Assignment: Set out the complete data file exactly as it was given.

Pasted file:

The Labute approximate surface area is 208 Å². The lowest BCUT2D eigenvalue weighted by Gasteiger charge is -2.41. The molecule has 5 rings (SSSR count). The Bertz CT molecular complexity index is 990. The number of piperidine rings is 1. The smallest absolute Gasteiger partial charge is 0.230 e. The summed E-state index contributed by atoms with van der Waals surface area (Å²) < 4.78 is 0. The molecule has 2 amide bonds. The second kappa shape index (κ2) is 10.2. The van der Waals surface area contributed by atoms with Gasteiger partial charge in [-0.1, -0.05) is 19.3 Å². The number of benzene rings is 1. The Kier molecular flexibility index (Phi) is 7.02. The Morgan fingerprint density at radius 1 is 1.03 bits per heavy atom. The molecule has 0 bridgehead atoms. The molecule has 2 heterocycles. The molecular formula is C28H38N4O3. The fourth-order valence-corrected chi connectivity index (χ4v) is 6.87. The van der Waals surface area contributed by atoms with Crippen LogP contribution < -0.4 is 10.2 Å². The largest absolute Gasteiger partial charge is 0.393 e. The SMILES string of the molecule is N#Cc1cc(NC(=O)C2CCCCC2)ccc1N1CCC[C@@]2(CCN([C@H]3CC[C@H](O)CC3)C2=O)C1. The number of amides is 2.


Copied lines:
The Labute approximate surface area is 208 Å². The lowest BCUT2D eigenvalue weighted by Gasteiger charge is -2.41. The molecule has 5 rings (SSSR count). The Bertz CT molecular complexity index is 990. The number of piperidine rings is 1. The smallest absolute Gasteiger partial charge is 0.230 e. The summed E-state index contributed by atoms with van der Waals surface area (Å²) < 4.78 is 0. The molecule has 2 amide bonds. The second kappa shape index (κ2) is 10.2. The van der Waals surface area contributed by atoms with Gasteiger partial charge in [-0.1, -0.05) is 19.3 Å². The number of benzene rings is 1. The Kier molecular flexibility index (Phi) is 7.02. The Morgan fingerprint density at radius 1 is 1.03 bits per heavy atom. The molecule has 0 bridgehead atoms. The molecule has 2 heterocycles. The molecular formula is C28H38N4O3. The fourth-order valence-corrected chi connectivity index (χ4v) is 6.87. The van der Waals surface area contributed by atoms with Crippen LogP contribution < -0.4 is 10.2 Å². The largest absolute Gasteiger partial charge is 0.393 e. The SMILES string of the molecule is N#Cc1cc(NC(=O)C2CCCCC2)ccc1N1CCC[C@@]2(CCN([C@H]3CC[C@H](O)CC3)C2=O)C1. The number of amides is 2.